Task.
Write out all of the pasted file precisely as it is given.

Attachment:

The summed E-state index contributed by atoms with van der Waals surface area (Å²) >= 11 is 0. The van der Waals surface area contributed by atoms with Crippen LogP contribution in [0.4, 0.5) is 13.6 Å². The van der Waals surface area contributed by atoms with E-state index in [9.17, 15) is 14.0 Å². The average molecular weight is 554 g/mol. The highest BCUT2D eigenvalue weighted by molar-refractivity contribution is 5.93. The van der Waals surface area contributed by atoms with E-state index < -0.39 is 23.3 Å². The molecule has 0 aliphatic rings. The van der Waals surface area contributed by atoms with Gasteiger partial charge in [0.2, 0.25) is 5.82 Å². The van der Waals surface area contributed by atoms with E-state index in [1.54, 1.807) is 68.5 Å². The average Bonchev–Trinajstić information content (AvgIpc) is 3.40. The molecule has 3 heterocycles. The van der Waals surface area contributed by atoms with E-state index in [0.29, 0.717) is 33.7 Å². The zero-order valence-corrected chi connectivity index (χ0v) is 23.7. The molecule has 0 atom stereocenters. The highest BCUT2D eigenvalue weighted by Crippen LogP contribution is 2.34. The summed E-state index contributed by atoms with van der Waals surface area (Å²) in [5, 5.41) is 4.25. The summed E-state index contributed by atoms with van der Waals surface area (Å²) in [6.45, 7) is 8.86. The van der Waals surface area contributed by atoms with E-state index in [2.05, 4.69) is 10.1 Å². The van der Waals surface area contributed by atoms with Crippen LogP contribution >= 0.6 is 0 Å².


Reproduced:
The summed E-state index contributed by atoms with van der Waals surface area (Å²) >= 11 is 0. The van der Waals surface area contributed by atoms with Crippen LogP contribution in [0.4, 0.5) is 13.6 Å². The van der Waals surface area contributed by atoms with E-state index in [9.17, 15) is 14.0 Å². The average molecular weight is 554 g/mol. The highest BCUT2D eigenvalue weighted by molar-refractivity contribution is 5.93. The van der Waals surface area contributed by atoms with E-state index < -0.39 is 23.3 Å². The molecule has 0 aliphatic rings. The van der Waals surface area contributed by atoms with Gasteiger partial charge in [0.2, 0.25) is 5.82 Å². The van der Waals surface area contributed by atoms with E-state index in [1.54, 1.807) is 68.5 Å². The average Bonchev–Trinajstić information content (AvgIpc) is 3.40. The molecule has 3 heterocycles. The van der Waals surface area contributed by atoms with E-state index in [0.29, 0.717) is 33.7 Å². The zero-order valence-corrected chi connectivity index (χ0v) is 23.7. The molecule has 0 atom stereocenters. The highest BCUT2D eigenvalue weighted by Crippen LogP contribution is 2.34. The summed E-state index contributed by atoms with van der Waals surface area (Å²) in [5, 5.41) is 4.25. The summed E-state index contributed by atoms with van der Waals surface area (Å²) in [6.45, 7) is 8.86. The van der Waals surface area contributed by atoms with E-state index in [2.05, 4.69) is 10.1 Å². The van der Waals surface area contributed by atoms with Crippen LogP contribution >= 0.6 is 0 Å².